Antibiotic resistance and antioxidant defense were induced by ciprofloxacin in planktonic Proteus mirabilis and compared with the natural antibiotic resistance of biofilm. Resistant variants (1X and 1Y) were obtained from cultures of the sensitive wild type "wt" strain 1 in the presence of the antibiotic. Planktonic strain 1 exhibited oxidative stress with increases in the reactive oxygen species (ROS) and consumption of NO in the presence of ciprofloxacin, whereas 1X and 1Y suffered non-significant rises in ROS generation, but produced and consumed more NO than sensitive strain 1. The two resistant variants were more resistant to telluride than wt and showed increased levels of intracellular superoxide dismutase (SOD) and glutathione (GSH). However, ciprofloxacin did not stimulate oxidative stress in biofilm. The production of ROS and NO with or without ciprofloxacin was less significant in biofilms than in an equivalent number of planktonic bacteria; sensitive and resistant strains did not present differences. On the other hand, SOD and GSH were more elevated in the biofilm than in planktonic bacteria. In summary, these results indicate that ciprofloxacin can induce resistance by the enhancement of antioxidant defense in planktonic bacteria, similar to the natural resistance occurring in biofilm. This feature may be added to the factors that regulate the susceptibility to this antibiotic.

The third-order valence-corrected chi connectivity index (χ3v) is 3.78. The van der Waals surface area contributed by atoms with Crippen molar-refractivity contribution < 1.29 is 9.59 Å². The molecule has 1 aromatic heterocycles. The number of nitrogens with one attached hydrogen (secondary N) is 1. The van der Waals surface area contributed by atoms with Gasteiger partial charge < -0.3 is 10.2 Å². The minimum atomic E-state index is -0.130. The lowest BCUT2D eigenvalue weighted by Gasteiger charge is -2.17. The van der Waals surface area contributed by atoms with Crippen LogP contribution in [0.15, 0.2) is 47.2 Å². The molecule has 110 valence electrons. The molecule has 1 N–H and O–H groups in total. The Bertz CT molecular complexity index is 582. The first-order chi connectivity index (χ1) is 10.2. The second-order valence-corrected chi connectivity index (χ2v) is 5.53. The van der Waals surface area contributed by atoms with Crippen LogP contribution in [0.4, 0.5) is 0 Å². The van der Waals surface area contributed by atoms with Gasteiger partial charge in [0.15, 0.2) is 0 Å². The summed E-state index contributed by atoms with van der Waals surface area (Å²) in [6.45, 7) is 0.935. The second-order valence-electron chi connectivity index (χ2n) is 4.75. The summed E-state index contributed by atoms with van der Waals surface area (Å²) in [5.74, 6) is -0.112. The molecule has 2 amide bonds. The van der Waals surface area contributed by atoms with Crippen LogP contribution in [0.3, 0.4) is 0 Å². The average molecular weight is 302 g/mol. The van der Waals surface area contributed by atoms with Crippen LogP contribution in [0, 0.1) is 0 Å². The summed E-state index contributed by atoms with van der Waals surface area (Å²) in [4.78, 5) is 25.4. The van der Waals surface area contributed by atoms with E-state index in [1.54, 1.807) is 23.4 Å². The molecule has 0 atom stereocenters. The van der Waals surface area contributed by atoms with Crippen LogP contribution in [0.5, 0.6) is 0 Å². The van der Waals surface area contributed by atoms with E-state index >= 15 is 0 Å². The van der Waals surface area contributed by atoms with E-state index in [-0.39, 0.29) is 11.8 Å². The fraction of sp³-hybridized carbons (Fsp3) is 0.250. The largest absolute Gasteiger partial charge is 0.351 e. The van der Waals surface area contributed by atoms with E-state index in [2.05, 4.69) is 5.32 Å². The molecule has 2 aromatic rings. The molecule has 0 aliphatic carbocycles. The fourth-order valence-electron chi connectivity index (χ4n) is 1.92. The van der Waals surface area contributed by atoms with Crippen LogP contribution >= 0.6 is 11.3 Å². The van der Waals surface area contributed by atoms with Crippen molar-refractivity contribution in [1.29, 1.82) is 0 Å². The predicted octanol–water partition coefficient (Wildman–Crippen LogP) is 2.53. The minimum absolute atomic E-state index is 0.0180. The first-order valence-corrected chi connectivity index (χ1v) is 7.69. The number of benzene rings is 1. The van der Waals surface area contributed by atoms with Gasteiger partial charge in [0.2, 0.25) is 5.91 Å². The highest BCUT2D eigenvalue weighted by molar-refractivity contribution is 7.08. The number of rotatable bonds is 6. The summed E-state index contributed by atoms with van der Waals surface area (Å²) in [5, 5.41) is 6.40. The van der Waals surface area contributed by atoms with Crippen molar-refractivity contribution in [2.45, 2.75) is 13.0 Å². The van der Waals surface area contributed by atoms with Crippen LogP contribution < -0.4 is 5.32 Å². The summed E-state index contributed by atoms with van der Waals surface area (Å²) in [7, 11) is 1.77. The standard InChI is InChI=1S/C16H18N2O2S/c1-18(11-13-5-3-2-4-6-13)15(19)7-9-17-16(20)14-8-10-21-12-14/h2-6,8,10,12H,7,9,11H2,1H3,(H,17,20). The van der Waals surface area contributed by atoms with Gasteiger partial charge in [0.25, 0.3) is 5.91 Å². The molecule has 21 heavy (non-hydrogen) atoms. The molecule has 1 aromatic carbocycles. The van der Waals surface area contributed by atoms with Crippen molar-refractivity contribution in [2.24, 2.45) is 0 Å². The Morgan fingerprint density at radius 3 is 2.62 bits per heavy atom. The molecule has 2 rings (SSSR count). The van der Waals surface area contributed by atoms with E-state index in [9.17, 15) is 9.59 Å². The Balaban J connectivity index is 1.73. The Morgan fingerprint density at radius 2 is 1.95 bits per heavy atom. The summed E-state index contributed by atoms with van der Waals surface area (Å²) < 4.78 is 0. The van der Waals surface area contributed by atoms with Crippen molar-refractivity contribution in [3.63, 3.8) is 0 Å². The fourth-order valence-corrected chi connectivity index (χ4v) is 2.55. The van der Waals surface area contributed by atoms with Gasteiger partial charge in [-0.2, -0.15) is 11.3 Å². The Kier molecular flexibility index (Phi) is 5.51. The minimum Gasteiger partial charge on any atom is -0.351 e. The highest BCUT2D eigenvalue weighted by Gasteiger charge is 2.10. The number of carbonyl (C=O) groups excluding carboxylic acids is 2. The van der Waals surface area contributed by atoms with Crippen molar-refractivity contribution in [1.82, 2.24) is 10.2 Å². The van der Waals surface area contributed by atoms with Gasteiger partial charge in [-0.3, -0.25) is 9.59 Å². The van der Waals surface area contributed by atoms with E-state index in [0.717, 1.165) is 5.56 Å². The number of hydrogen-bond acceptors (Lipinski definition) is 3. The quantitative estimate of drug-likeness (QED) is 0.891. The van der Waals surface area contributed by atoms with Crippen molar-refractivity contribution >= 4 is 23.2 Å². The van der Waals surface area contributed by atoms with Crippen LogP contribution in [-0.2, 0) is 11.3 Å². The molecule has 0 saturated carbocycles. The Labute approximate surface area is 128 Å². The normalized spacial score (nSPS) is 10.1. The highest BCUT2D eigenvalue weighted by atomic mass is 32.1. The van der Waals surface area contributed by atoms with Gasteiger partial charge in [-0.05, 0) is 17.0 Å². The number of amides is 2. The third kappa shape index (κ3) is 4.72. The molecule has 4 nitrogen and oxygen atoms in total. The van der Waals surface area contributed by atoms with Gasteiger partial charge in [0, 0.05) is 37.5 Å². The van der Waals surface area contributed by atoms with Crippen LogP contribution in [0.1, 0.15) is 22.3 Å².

Copyright 2010. Published by Elsevier Inc.